Information Security / Durham Sixth Form Centre paid hacker £1,500 in ransom
Durham Sixth Form Centre paid hacker £1,500 in ransom
10 May 2018 |
The County Durham school has admitted that Durham Sixth Form Centre paid £1,500 as ransom to a cyber criminal after the latter encrypted college files just before the exams in April last year. Durham Police is aware of the incident.
Earlier this year, a survey of 750 IT decision makers from the UK by OnePoll and commissioned by Citrix revealed that British companies were hoarding Bitcoin and other cryptocurrencies in large numbers to pay off hackers in the event of ransomware attacks to avoid the kind of reputational damage that the NHS suffered.
Half of all firms prepared to pay ransom
Citrix observed that while 33 percent of British businesses in 2016 and 42 percent in 2017 hoarded cryptocurrency to pay off hackers behind ransomware attacks, over half of all British businesses did so in 2017.
A similar survey carried out by Citrix last year revealed that British businesses were prepared to pay an average of £136,235.44 to regain access to critical and sensitive data lost to ransomware.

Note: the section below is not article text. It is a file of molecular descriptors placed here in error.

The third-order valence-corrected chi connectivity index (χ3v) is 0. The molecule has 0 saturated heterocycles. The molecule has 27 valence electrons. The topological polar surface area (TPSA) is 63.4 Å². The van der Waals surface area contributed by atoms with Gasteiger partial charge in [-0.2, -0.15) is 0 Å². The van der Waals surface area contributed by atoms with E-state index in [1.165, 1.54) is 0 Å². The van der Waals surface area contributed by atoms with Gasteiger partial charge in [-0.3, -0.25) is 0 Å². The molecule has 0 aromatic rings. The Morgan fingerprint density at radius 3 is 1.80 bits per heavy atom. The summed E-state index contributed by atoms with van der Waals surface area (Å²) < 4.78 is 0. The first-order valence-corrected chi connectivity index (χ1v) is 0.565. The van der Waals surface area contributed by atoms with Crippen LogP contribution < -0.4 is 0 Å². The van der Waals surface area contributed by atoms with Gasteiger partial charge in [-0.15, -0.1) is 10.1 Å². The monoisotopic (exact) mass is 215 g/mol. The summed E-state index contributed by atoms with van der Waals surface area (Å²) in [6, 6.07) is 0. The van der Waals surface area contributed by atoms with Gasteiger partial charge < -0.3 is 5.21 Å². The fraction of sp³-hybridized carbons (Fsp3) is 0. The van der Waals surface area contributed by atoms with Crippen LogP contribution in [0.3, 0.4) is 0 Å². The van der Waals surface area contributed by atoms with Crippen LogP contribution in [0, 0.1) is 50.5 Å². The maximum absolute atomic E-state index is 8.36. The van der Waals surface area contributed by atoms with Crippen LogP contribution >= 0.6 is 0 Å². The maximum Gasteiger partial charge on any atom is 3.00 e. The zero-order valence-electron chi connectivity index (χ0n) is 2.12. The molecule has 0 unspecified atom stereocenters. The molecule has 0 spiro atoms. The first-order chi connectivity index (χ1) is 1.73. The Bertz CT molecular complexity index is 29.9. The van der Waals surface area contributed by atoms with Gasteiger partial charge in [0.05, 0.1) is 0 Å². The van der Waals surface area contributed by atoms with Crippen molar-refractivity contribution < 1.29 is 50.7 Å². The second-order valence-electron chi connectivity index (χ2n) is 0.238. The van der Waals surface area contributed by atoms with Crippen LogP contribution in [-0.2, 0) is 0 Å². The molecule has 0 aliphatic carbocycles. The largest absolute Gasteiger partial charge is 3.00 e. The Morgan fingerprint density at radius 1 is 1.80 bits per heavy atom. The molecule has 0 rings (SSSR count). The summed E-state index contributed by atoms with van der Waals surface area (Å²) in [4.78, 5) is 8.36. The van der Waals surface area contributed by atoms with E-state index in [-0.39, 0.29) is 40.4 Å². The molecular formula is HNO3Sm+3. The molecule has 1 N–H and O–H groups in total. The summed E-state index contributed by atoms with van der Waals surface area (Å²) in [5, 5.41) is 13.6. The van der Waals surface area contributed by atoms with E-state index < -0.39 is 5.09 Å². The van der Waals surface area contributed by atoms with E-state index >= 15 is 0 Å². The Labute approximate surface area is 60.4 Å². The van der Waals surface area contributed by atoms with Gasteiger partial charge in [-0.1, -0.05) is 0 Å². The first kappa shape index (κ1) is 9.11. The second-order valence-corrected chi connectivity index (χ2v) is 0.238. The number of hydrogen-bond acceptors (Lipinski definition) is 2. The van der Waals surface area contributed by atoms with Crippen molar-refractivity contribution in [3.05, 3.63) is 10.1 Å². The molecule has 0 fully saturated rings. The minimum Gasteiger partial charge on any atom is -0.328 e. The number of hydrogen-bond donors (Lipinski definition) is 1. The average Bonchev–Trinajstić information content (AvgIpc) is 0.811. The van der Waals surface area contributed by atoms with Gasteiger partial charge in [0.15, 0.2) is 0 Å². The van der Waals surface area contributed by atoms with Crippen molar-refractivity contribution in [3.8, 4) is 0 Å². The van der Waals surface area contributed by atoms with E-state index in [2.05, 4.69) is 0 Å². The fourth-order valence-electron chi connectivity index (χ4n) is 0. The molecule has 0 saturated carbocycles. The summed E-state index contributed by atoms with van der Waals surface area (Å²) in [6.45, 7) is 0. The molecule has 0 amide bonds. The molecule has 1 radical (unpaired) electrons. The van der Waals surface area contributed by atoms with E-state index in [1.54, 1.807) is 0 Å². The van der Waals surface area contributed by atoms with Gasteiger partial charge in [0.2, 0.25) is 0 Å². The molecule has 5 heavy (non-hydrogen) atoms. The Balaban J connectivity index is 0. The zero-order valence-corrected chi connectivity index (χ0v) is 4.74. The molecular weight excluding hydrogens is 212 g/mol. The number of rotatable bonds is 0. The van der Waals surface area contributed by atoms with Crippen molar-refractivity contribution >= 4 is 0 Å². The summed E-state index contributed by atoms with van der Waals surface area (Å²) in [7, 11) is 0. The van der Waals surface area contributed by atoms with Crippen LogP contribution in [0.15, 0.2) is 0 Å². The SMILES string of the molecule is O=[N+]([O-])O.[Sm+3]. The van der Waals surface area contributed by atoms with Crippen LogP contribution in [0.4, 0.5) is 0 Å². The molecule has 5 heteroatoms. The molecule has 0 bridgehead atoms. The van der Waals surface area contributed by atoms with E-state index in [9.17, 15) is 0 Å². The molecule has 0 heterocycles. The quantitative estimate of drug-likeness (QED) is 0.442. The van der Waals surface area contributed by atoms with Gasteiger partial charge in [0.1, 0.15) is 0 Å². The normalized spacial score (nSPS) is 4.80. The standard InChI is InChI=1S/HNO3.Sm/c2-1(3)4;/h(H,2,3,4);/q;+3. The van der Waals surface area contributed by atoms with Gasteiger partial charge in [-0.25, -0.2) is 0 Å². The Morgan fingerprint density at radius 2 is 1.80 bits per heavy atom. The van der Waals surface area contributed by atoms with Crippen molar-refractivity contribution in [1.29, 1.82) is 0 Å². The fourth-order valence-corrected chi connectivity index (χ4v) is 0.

In such a scenario, it does not come as a surprise that Durham Sixth Form Centre paid £1,500 as ransom to a hacker, considering that the institution had lost all college files just prior to the exams in April last year. The hacking took place around the same time when more and more organisations across the UK were being victimised by the WannaCry ransomware.
"Ransomware actors know that some of their victims will feel they have absolutely no choice but to pay the fine, particularly at times when computer access is critical," says Eva Prokofiev, senior threat intelligence analyst at CyberProof.
"However, organisations must understand that even when the fine is small and insignificant, paying will only do more harm than good. Not only can the fine be used to fund more criminal activity, the fact that an organisation has shown a willingness to pay will actually open them up to more attacks.
"Any organisation looking to protect their digital assets from ransomware should ensure they are adequately communicating the threat to board members and executives to ensure proper investment in an active cyber defence approach, rather than wait for the company to come under attack," she adds.
With GDPR just a couple of weeks away from coming into force, organisations, whether they are in the education sector, in the healthcare sector or manufacturing, need to take urgent steps to ensure their systems are updated with the latest security patches and have anti-malware software installed to detect and prevent the intrusion of malware, ransomware and other computer viruses.
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